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    Musharraf may become Pakistan President

    Musharraf may become Pakistan President

    Pakistan's President Muhammad Rafiq Tarar is likely to step down "soon" and Chief Executive General Pervez Musharraf may assume the office, Business Recorder published from Karachi said on Thursday.

    ``Informed sources told - Business Recorder - that the staff posted at the President House has been transferred, and it is expected that Gen Musharraf will also assume the office of President of Pakistan,'' the paper said.

    It is likely that Gen Musharraf may act before his visit to the US and the UN next week. Indian analysts see him repeating a Zia-ul Haq to end criticism that he is a military dictator. He may assume the constitutional office and may retain the all-powerful post of the army chief, while running the administration, through a hand-picked civilian.

    Reports in The News and The Nation published Thursday wrote Gen Musharraf is in the process of carrying out the first major reshuffle of the army's top brass since he seized power on October 12 last year. The changes include replacing Lt. Gen. Muhammad Aziz, the chief of general staff (CGS), widely believed to be his principal accomplice in last year's developments who has a potential of emerging a rival in the power game.

    ``He is consolidating his position. But this legal fig leaf will not be recognised by the world community,'' said J N Dixit, a former Indian envoy to Pakistan and foreign secretary. He said Gen Musharraf needed to remove Tarar, appointed to the top post when Nawaz Sharif was in office, as Tarar's presence as the constitutional head could hamper any understanding Musharraf might reach with the US on the role of the religious hardliners in domestic affairs and vis-a-vis Afghanistan. ``His becoming the president is a warning to them.''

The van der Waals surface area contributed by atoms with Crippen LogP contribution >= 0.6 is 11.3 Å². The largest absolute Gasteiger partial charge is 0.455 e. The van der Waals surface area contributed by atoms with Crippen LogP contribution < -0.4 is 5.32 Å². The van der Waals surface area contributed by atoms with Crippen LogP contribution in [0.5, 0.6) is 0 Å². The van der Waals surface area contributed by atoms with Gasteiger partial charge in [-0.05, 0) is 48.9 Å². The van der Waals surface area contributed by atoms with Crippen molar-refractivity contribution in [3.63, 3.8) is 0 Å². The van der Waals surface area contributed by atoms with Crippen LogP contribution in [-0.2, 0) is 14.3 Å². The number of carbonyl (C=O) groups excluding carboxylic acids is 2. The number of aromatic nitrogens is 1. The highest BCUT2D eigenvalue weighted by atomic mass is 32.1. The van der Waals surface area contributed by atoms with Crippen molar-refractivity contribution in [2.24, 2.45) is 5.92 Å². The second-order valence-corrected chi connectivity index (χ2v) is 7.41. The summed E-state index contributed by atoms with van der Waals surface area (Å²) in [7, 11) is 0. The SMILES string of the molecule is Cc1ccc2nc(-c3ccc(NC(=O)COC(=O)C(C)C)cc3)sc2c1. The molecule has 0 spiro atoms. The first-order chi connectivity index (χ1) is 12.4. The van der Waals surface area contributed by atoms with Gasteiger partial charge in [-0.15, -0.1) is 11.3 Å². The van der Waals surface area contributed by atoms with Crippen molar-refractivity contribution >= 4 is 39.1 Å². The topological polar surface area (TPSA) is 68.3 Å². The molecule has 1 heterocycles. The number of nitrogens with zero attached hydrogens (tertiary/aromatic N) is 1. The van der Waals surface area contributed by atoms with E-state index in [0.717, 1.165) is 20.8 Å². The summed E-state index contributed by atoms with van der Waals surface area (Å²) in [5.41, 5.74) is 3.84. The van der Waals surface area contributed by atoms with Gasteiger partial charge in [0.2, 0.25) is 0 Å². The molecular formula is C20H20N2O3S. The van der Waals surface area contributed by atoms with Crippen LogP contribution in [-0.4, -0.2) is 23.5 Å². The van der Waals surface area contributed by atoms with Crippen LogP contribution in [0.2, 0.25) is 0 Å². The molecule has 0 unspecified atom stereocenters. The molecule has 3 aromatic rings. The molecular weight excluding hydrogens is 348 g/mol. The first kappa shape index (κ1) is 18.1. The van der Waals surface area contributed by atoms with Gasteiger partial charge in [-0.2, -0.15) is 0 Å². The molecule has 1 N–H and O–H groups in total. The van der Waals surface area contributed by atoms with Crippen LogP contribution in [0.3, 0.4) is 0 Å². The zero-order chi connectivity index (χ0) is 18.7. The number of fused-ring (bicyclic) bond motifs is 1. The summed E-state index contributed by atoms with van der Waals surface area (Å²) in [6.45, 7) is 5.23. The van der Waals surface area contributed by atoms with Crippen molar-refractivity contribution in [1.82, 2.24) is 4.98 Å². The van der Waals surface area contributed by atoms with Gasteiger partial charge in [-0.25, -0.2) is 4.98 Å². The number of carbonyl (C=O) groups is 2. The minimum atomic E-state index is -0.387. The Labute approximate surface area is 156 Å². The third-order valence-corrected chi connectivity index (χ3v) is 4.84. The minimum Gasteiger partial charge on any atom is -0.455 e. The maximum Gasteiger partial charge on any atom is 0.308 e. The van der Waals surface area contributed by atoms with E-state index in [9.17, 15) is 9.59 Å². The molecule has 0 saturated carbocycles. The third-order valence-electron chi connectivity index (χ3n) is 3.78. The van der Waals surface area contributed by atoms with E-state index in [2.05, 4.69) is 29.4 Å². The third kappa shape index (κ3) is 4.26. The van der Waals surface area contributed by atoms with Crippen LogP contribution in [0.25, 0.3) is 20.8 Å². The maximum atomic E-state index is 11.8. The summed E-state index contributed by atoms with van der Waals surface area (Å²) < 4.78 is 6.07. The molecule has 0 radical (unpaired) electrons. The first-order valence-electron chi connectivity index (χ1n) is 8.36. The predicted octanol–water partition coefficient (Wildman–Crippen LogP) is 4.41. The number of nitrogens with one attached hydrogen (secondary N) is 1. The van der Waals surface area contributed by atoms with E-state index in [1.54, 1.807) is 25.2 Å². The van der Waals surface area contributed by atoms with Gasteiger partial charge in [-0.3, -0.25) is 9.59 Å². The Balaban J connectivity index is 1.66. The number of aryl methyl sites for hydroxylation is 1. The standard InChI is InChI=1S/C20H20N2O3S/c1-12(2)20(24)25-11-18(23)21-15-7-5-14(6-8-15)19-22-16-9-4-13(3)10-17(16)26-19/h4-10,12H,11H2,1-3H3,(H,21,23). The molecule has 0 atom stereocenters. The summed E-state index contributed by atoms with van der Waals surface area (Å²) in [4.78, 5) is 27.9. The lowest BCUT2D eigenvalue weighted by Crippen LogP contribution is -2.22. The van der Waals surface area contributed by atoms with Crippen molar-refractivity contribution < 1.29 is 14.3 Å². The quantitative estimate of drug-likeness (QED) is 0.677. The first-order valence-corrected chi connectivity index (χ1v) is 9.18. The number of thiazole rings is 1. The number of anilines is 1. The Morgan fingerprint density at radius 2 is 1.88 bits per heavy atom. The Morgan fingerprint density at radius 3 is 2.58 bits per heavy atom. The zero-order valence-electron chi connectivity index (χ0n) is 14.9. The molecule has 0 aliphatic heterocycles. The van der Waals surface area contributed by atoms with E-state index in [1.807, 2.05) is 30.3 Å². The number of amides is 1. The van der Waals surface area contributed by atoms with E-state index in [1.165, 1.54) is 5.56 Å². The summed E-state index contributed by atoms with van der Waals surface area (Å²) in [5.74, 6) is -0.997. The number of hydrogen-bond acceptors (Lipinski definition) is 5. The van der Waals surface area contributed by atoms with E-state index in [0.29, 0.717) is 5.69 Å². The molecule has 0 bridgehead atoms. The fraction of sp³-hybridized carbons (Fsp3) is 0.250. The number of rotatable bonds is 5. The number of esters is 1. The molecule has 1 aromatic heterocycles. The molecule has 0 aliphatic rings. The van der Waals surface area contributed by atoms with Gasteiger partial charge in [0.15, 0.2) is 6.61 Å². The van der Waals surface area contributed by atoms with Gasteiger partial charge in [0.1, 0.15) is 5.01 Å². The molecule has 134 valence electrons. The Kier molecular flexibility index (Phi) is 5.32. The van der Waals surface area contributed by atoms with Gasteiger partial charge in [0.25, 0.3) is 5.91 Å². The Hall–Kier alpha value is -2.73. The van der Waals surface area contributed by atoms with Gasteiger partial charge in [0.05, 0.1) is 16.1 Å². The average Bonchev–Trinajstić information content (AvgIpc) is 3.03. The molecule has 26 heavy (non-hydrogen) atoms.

The Indian military establishment has taken note of the changes among their counterparts in the neighbourhood. Sources said that appointment of Lt. Gen. Mohammad Yousaf as the CGS and shifting of Gen. Aziz, a former ISI chief, probably as corps commander to Lahore were important. Yousaf was commander of the Multan-based Strike Corps. Musharraf has also shifted ISI chief, Lt. Gen. Mehmood, to another crucial post as chief of the National Accountability Bureau (NAB), which is engaged in unearthing cases of corruption.


    #2
    You can expect anything from this guy in uniform. History may well repeat itself and we may not be able to see the dawn of democracy dawning on us for long - another iceblock of hard luck we are heading for.

    As far as President Tarar is concerned, he should have been stepped down soon after the coup since he reached the corridors of power through elected representatives - a process which is the pillar of democratict polity. But Mr President decided to stick to the presidency, knowing very well that all he has been and he has to do is to attend infrequent launching ceremonies of books and inaugrations of worksops and attending seminars. He himself should have worked it out before being kicked out by the heavy boots.